Today is the 60th anniversary of the first ever Formula One World Championship Grand Prix held at Silverstone on 13th May, 1950. FIA had decided to link races at Silverstone, Monte Carlo, Bregarten, Spa, Reims and Monza into the new World Championship. Also included was the Indianapolis 500 (to the annoyance of statisticians) in a cosmetic attempt to make the series more intercontinental.
(Whilst more recently the European Grand Prix has been a separate event used to name a second GP in a country already hosting one that season, back in the ‘fifties, “Grand Prix d’Europe”, was an appellation added to an existing event as an honour, which in 1950 was assigned to the British Grand Prix.)
Silverstone had been an airfield in the Second World War. This is a 1949 aerial shot of the site.
Below is the crazy configuration used in 1948 for the first post-war British GP. Note that cars would have been approaching head-on towards the centre at a combined speed of hundreds of miles per hour before turning off onto the other runway.
Sanity prevailed and the GP was run on the perimeter road as below in 1949 and 1950. The pits were simply at the edge of the track unprotected by a pitwall.
Apart from moving the start/finish and pits to the modern position, the track used for Silverstone GPs remained almost unchanged until the introduction of the Woodcote chicane for 1975. Below for reference is the 2000 to 2009 configuration.
Europe had been financially crushed by the war in a way that made today’s British national-debt problem look like small change. There was a shallow grandstand opposite the pits but around the rest of the track, the public stood many deep behind ropes. Apart from some leftover hangars and a rudimentary wooden structure for the pits, tents and motor-vans stood in for lack of permanent structures. Since the drivers could see where the tarmac ended and the grass began, the cement-filled oil-drums marking out the edges of the track, with straw-bales behind that, were presumably to protect the public from accidents. (I can not help thinking the oil-drums would quite likely break the fuel-tanks, with the straw behind to help any subsequent conflagration.) Looking at a magazine photograph I have, it seems the oil-drums on the start/finish had plants emerging from the top of them that look like geraniums with the flowers blown off, presumably by the passing cars.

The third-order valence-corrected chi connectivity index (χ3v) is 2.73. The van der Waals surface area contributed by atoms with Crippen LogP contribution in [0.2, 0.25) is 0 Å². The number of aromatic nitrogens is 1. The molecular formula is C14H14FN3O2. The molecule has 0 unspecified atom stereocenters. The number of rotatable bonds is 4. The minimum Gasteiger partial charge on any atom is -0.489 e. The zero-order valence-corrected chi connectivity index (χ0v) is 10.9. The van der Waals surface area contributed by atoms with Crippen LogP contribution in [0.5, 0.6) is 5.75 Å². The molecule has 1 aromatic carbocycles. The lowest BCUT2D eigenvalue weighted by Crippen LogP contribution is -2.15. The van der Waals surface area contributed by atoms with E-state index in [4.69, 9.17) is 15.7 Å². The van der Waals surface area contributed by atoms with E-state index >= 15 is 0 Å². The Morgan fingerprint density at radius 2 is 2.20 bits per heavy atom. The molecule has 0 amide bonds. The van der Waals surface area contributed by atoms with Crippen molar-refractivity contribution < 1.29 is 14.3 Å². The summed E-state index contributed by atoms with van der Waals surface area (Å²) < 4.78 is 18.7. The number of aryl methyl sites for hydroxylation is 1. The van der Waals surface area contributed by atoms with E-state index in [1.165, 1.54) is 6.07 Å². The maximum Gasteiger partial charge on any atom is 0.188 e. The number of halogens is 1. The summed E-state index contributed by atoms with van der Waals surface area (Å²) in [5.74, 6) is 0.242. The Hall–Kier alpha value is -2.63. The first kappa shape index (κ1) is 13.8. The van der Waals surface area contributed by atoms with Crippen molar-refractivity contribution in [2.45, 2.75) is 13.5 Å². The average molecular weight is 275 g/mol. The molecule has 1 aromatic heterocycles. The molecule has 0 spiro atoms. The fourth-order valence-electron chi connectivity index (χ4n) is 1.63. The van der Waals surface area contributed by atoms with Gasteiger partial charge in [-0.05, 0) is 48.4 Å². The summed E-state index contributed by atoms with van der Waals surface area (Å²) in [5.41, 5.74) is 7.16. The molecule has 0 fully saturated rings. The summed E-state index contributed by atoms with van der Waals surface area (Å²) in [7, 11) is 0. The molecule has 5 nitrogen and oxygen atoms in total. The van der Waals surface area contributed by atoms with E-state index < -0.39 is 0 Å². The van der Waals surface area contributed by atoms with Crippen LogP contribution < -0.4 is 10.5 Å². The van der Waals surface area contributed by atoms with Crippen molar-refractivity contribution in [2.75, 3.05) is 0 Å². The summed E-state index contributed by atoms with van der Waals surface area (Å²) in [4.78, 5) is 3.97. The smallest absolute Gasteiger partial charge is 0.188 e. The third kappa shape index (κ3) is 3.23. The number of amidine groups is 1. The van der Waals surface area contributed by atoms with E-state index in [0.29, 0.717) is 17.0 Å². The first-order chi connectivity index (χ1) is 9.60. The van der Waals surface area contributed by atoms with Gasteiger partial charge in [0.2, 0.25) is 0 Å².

The event was attended by King George VI, Queen Elizabeth (subsequently the Queen Mother), Princess Margaret, Earl Mountbatten and Lady Mountbatten. After meeting and greeting the drivers, they adjourned to an especially built ‘grandstand’ made of scaffolding, covered by a canvas awning, and barely big enough for the five of them to stand on through the two-hour plus race. No wonder they never came back.
None the less, it was an event of great jollity and celebration in austere post-war Britain, attended by somewhere between 100 and 200 thousand spectators, but humble beginnings for the modern World Championship.
Ferrari declined to attend the event considering the starting money insufficient. Alfa Romeo entered cars for Giuseppe ‘Nina’ Farina, Juan Manuel Fangio, Luigi Fagioli plus an extra car for British driver, Reg Parnell. Talbot-Lago entered Yves Giraud-Cabantous and Eugène Martin, with three privateer entries of that make. Maserati entered only one factory car for Louis Chiron with five other Maseratis including two entered by Scuderia Ambrosiana for Prince Birabongse Bhanudej Bhanubandh (aka B. Bira) of Siam and Baron Toulo de Graffenried. The rest of the 21-car field was made up with a ragtag of Altas and ERAs driven by British drivers*. The new BRM was on display for royal inspection but was not entered.
(*Joe Kelly was born and raised in Ireland before moving to Britain and info is sketchy as to if he raced with a British or Irish racing licence.)
Despite being essentially pre-war machinery, the Alfa Romeo 158s with supercharged 1·5 litre straight-8 engines were in a class of their own. Farina, Fagioli, Fangio and Parnell filled the front row of the grid with ‘B. Bira’ and the two factory Talbot-Lagos on the second row.
Once the flag dropped, the Alfa Romeo drivers showboated swapping the lead a few times with Farina leading Fagioli home, and Parnell 52 seconds back after hitting a hare (scoring his only F1 WC podium). Fangio retired with an oil leak, which in retrospect was critical as he lost that year’s title to Farina by three points. The fourth-placed car was Giraud-Cabantous’s Talbot-Lago two laps down. Farina finished the 70-lap race (of about half-a-lap over 200 miles), having netted pole and fastest lap, in 2hr 13m 23·6s at an average speed of 90·97 mph (146·38 kph).
Leslie Johnson in his ERA on lap two recorded the first ever retirement (after his supercharger failed), although Felice Bonetto, entered in a Maserati, failed even to turn up!
The Alfa Romeos won on Pirelli tyres with most of the rest of the field on Dunlops. Ignoring the Indy 500, Farina and Fangio won all six races in 1950 and won four races to Ferrari’s three in 1951, giving Fangio his first title. The World Championship switched to Formula Two in ’52 and ’53. Alfa Romeo did not return until 1979.
Silverstone has hosted forty-five British Grands Prix including the ’48 and ’49 events. Aintree held the race in ’55, ’57, ’59, ’61 and ’62. Brands Hatch held the race in all the even years 1964 to 1986 inclusive. All the others were at Silverstone.
It is realised much more today what a huge landmark the event was. A report in Autosport on the 1950 Italian Grand Prix included only one sentence mentioning that Farina’s win sealed the World Championship.
I recommend watching this report on the event: